Berserker – Berserkers are fierce and extremely intimidating, using a variety of skills to eviscerate and mangle enemies. They fairly bestial in their ferocity and can even transform into feral creatures with their Shadow Skills. It’s easy to be entertained while using a Berserker’s lycanthropic abilities as they turn into shadow wolves and rend whole armies of enemies, and they even have many powerful frost elemental spells at their disposal. Their skill trees are Hunter Skills, Tundra Skills, and Shadow Skills.
Engineer – Engineers are quite flexible characters who can fill a variety of roles for a party or in solo play. They feel most at home wielding massive two-handed wrenches to deal maximum damage, and can construct an array of helpful minions like Spider Mines or Walking Turrets to annihilate nearby enemies. Engineers can wield many items, but they are usually sluggish in attack but can dish out high damage. Their skill trees are Blitz Skills, Construction Skills and Aegis Skills.
Outlander – Outlanders are seasoned veterans of battle, and are nomadic in nature. They are roguish and focus on utilizing long-range weaponry like guns, cannons, and bows. They are fast and highly dexterous characters who make use of agility and prowess in battle, utilizing a wide range of leap and dodge attacks. Outlanders can also use an impressive array of curses and debuff spells to cripple enemies, which is very helpful against bosses. Their skill trees are Warfare Skills, Lore Skills and Sigil Skills.
Embermage – Embermages are the traditional spell-casting mage class. Trained in the arcane arts, they wield a vast range of harmful and destructive spells that consume enemies in their wake. Embermages harness the incredible powers of Ember, utilizing their knowledge of the elements to make for a formidable and highly enjoyable character. They have plenty of long-range spells as well as Area of Effect blasts that quickly decimate even the toughest of enemies. Their skill trees are Inferno Skills, Frost Skills and Storm Skills.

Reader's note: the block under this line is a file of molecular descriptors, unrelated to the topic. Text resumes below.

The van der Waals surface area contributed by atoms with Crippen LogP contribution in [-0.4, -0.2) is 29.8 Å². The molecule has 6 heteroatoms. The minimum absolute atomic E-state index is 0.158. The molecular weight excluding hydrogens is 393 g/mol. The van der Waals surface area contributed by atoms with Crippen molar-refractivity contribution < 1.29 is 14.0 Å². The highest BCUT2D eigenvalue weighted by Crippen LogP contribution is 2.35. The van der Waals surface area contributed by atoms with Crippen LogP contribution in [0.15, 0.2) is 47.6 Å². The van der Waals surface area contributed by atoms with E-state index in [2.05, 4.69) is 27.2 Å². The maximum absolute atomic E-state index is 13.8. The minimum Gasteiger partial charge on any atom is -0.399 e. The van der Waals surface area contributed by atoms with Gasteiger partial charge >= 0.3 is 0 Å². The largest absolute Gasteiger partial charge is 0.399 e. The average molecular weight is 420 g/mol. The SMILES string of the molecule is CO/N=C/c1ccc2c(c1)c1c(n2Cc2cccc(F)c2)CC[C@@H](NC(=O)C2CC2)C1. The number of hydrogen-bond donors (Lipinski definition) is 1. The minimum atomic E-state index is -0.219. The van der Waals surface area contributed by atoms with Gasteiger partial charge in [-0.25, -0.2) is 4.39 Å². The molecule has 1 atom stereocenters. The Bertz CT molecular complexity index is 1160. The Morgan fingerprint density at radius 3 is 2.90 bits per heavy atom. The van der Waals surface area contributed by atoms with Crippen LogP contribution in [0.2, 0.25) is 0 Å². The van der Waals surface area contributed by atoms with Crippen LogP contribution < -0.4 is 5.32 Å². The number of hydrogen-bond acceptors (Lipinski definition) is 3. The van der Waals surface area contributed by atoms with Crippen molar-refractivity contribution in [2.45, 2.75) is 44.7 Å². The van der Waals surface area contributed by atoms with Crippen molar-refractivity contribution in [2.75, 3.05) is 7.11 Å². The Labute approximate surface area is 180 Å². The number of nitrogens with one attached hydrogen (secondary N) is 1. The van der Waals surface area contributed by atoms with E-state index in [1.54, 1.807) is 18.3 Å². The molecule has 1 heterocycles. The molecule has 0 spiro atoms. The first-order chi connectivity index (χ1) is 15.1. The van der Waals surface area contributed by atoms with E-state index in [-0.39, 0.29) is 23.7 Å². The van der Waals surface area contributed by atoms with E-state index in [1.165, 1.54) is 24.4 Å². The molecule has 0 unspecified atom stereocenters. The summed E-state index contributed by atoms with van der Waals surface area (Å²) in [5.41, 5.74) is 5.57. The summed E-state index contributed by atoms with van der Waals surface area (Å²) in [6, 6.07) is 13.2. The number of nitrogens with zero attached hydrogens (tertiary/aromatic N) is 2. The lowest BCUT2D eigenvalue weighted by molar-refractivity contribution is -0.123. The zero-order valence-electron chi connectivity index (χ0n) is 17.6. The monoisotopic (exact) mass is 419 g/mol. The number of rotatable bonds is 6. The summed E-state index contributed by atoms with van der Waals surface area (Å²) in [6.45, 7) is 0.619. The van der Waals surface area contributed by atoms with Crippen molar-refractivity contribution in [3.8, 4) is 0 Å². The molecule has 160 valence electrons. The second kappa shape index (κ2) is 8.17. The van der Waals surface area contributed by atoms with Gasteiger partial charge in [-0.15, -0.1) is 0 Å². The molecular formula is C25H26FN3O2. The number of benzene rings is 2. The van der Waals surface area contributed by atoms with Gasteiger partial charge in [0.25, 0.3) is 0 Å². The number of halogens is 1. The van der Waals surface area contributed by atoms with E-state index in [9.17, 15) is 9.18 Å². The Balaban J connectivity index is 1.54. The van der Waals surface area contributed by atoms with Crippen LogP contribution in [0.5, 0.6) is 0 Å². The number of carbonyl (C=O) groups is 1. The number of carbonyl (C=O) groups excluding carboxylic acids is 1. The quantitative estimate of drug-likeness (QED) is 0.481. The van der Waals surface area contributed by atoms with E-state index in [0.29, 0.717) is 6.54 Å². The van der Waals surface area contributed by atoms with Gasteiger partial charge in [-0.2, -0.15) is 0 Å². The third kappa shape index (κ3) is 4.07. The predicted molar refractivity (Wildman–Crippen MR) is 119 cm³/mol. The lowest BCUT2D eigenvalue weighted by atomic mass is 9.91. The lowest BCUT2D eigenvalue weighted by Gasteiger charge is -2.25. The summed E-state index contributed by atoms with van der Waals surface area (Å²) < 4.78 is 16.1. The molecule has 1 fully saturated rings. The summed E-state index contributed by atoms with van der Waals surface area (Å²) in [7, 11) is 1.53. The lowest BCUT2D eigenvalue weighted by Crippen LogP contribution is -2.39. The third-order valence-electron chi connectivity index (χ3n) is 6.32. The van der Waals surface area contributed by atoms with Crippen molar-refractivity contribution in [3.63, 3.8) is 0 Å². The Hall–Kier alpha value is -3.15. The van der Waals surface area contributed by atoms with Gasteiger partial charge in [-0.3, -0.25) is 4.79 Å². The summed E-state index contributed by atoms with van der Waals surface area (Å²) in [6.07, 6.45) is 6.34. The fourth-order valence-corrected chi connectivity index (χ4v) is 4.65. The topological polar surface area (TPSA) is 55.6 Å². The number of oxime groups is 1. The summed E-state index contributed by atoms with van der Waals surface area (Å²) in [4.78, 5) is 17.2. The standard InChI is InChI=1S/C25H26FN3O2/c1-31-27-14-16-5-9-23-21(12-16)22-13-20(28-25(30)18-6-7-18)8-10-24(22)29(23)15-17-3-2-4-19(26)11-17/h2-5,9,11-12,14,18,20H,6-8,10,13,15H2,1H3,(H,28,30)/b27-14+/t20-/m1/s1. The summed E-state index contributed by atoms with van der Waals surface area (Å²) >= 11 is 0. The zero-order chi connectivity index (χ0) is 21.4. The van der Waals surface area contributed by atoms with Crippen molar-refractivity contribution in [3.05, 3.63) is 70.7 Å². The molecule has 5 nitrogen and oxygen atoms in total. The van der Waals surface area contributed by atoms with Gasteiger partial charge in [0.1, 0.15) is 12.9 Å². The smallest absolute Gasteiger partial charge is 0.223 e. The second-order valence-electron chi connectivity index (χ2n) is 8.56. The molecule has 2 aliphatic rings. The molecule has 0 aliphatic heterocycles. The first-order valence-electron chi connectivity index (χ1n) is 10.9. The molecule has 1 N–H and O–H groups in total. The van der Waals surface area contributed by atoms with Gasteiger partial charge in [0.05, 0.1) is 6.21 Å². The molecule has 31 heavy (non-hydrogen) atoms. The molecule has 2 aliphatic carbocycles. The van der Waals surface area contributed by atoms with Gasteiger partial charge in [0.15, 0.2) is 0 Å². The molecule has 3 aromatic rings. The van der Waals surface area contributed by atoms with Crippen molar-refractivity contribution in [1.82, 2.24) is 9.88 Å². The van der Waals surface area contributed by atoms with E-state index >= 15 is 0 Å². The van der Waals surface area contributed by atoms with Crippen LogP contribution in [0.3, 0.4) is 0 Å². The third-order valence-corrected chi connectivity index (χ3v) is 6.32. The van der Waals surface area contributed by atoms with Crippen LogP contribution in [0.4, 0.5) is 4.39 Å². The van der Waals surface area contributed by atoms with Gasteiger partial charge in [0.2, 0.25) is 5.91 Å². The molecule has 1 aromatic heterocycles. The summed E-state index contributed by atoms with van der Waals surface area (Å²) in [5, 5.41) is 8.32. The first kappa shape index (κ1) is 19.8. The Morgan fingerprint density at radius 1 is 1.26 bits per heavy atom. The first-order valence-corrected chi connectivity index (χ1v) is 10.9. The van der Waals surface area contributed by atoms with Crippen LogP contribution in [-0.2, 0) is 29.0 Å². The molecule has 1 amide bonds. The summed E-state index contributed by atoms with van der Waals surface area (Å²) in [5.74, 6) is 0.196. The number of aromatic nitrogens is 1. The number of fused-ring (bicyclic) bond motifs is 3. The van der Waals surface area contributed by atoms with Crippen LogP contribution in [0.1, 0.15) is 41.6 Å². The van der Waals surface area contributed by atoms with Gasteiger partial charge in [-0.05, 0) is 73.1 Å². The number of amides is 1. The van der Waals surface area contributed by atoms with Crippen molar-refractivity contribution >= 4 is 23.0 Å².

Another impressive addition to Torchlight II‘s characters is the Charge Bar system. Each class has their own specific bar that is filled when players attack enemies, and is subsequently drained during inactivity. When the bar is full players receive various bonuses that can range from small additions to incredible helpful buffs. This mechanic is a supreme example of Runic Games’ ingenuity and originality, as it keeps gameplay fresh while rewarding players who jump in the fray and aren’t afraid to get their hands dirty. The charge bars bonuses can range from extra attributes like dodge chance, critical hit chance, or extra damage to certain skills.
- Berserker’s Bonuses: Enters a sped-up frenzy state where all direct attacks end up in critical hits–and all other attacks have increased critical strikes.
- Engineer’s Bonuses: Certain skills (like Flame Hammer) have added bonuses and are made more powerful dependent upon the number of charges.
- Outlander’s Charge Bonuses: Percentage raised on each of the following based on the accrued charge: Cast Speed, Dodge Chance, Critical Hit Chance and Attack Speed.
- Embermage’s Charge Bonuses: When the charge bar is full, the Embermage gains total concentration for 12 seconds where skills cost no mana and all skill damage is increased by 20 percent.
As you can see, players are highly encouraged to keep the action going and attacking as many enemies as possible. At times there will be no enemies on the screen, so the charge bar slowly drains…yet enemies are quite frequent so there’s no real worry about having an empty bar. This addition is quite possibly one of the best in-game mechanics I have seen in an action RPG dungeon crawler, and I honestly believe it makes the game 10 times as fun.
The skill trees in Torchlight II are dynamic and progressive, providing a diverse foundation for all playing styles. Whether you’re the type of gamer who loves using mages to annihilate everything on the screen with fireballs or you enjoy slicing and dicing baddies with a melee character, mastering certain skills can be the difference between having a great time or having a mediocre experience. All of the skills have their own useful in-game functions and often it can be difficult choosing certain abilities, as each leveled skill seems great.
All of the skills in the game have three tiers, each offering different bonuses–including increased damage, added elemental damage, or augmented attribute bonuses–to the skill itself. The third tier combines all the bonuses of Tier I and Tier II while adding those of Tier III, making an incredibly powerful spell or passive ability. The Tiers are built with every five levels invested into a specific skill and sometimes will have level requirements.